The Washington Nationals are headed to the World Series. It’s the first World Series appearance in franchise history, leaving the Mariners as the lone remaining franchise to never reach the Fall Classic. But when thinking of just what the World Series appearance means for the Nationals, it requires a look at a few other franchises as well -- and the history of baseball in Washington, D.C.
This will be the first time that a Washington-based team will play in the World Series since 1933, when the Washington Senators, who became the Twins in 1961, lost to the Giants in five games. The last time a D.C. team won a World Series game at home was Oct. 5, 1933, the third game of that series. The last time a D.C. team won the World Series? That would be in 1924, also against the Giants.
The baseball world has changed a great deal since that 1933 World Series, and the Nationals’ first home game in the upcoming Fall Classic will be the first World Series game in our nation’s capital since Game 5 of the 1933 World Series, when the Senators were eliminated on Oct. 7 before 28,454 fans at Griffith Stadium.
The last time a D.C. team was in the World Series, there were eight clubs in each league -- and the D.C.-based Senators represented the American League.
Here’s a look at what Major League Baseball was defined by the last time Washington, D.C., hosted a World Series game in 1933.
MVP and other awards
The Most Valuable Player Award is given out in each league in November, something we've become pretty accustomed to. But in 1933, it was a relatively new phenomenon, at least in its current form. There were prior MVP honors, but the modern MVP Award -- the one voted on by the Baseball Writers' Association of America -- was first awarded in '31. Through the '33 season, there had been six MVPs: Frankie Frisch and Lefty Grove in '31, Chuck Klein and Jimmie Foxx in '32, and Carl Hubbell and Foxx in '33. There was no Cy Young Award, nor was there a Rookie of the Year Award. The Cy Young was first awarded in '56, initially as a league-wide honor as opposed to individual AL and NL awards, a change that occurred in '67. The first Rookie of the Year Award winner was the Dodgers' Jackie Robinson in '47. Winners were named in each league beginning two years later.
There was no World Series MVP yet, either, in 1933. That wouldn't be given until '55, when Johnny Podres received the first such honor. The first All-Star Game MVP wasn't awarded until '62. However, the All-Star Game had begun in 1933 -- on July 6 at Comiskey Park. Lefty Gomez started opposite Bill Hallahan in the inaugural Midsummer Classic.
The all-time home run leader through the 1933 season was Babe Ruth, with 686. No other player had even hit 300 -- Lou Gehrig and Rogers Hornsby were tied for second with 299 each. Ruth finished his career with a then-record 714 homers, and is now third all-time. Gehrig finished with 493, which is currently tied for 28th, and Hornsby finished with 301, which is 147th all-time.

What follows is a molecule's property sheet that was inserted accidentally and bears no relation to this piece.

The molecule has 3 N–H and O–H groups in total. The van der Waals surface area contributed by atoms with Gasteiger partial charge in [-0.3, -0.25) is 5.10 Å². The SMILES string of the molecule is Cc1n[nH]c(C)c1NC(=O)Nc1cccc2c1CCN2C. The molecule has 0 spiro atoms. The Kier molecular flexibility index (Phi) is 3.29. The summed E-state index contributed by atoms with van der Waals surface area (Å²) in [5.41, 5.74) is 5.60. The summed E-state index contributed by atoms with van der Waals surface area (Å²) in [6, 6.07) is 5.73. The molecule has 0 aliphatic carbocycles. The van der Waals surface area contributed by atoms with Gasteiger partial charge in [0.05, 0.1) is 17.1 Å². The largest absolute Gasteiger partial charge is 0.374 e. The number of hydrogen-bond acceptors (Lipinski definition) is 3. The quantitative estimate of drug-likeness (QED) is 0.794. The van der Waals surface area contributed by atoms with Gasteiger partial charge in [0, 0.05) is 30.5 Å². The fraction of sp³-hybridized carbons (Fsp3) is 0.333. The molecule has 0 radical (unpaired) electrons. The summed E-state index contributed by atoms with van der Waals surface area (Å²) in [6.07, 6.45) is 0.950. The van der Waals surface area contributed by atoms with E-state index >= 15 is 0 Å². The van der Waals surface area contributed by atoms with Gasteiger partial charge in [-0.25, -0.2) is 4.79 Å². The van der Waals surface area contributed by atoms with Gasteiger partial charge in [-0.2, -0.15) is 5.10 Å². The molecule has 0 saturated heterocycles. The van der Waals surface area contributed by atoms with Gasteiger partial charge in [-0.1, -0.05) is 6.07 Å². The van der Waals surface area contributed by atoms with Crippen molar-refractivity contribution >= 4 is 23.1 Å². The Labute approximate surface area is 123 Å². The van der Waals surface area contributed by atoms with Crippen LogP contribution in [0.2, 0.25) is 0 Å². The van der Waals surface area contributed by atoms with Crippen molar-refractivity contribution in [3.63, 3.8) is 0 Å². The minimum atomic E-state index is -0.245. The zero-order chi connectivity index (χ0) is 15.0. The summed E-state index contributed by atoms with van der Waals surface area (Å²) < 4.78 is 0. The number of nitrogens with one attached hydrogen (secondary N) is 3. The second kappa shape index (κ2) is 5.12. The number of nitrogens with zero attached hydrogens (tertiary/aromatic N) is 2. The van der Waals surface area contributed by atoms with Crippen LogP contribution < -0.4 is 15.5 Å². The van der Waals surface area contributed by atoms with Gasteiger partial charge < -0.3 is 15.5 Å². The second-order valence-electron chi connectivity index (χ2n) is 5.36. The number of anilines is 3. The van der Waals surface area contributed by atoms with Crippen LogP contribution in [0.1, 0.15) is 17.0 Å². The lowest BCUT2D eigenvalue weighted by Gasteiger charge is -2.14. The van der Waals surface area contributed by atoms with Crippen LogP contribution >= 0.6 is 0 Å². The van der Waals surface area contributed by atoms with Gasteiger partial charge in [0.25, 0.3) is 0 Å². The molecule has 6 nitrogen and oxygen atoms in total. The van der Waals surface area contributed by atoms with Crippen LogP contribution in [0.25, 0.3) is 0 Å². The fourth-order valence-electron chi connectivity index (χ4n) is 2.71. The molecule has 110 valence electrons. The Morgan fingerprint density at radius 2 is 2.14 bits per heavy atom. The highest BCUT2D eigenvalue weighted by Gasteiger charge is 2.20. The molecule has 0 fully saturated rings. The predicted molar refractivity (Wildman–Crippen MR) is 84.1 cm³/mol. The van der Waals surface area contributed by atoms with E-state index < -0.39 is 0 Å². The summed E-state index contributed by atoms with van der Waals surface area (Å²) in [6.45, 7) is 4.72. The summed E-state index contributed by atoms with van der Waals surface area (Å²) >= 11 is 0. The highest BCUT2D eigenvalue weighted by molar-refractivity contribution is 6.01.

The single-season home run record was 60, set by Ruth in 1927. That’s now the eighth-highest single-season total all-time. Barry Bonds leads, having hit 73 in 2001.
We all know that strikeouts have risen in recent years. The league-wide strikeout record has been set each season since 2008. So it stands to reason that the state of strikeouts by hitters was quite different back in 1933.
And indeed it was. Through that season, the single-season strikeout record for a hitter was 128, by Jake Stahl in 1910. Since then, there have been 1,510 individual seasons by players with more strikeouts than that. The record is now 223, set by Mark Reynolds in 2009.
The most career strikeouts for any pitcher as of 1933 belonged to Walter Johnson, who had 3,509. Johnson’s mark is now ninth, with Nolan Ryan’s 5,714 leading the way.
At that time, the most strikeouts in a single season in the Modern Era (since 1900) was 349 by Rube Waddell in 1904. As of '33, there had been four individual 300-strikeout seasons in the Modern Era -- two each by Johnson and Waddell.
The single-season record is now 383, by Nolan Ryan in 1973. There have now been 38 300-strikeout seasons by pitchers in the Modern Era, most recently Gerrit Cole’s 326 and Justin Verlander’s 300 this season.
World Series appearances, titles and more
The 1933 World Series was the 10th World Series appearance for the Giants, which was at the time two more than any other team. The Yankees had appeared in seven World Series, which was tied for third most.
As of 1933, the most World Series championships of any team was five, by both the Red Sox and A’s franchises.
Now, the Yankees have appeared in 40 World Series -- 20 more than any other team. The Giants are tied for second with the Dodgers, at 20 appearances. And, of course, the Yankees lead the way with 27 World Series titles. In 1933, they’d won just four.
How about the Red Sox and A’s, who were tied for the lead back in 1933? They’re still tied, but now for third, with nine each -- just four more than they had in '33.
Since that 1933 World Series, 29 franchises have made it to the World Series -- including the Nationals’ 2019 pennant. The Yankees have played 187 World Series games in that span. Twenty-three teams have won the World Series in that time.
There have been 3,874 runs scored in the Fall Classic in that span, a total that the Nationals and the ALCS winner will add to soon.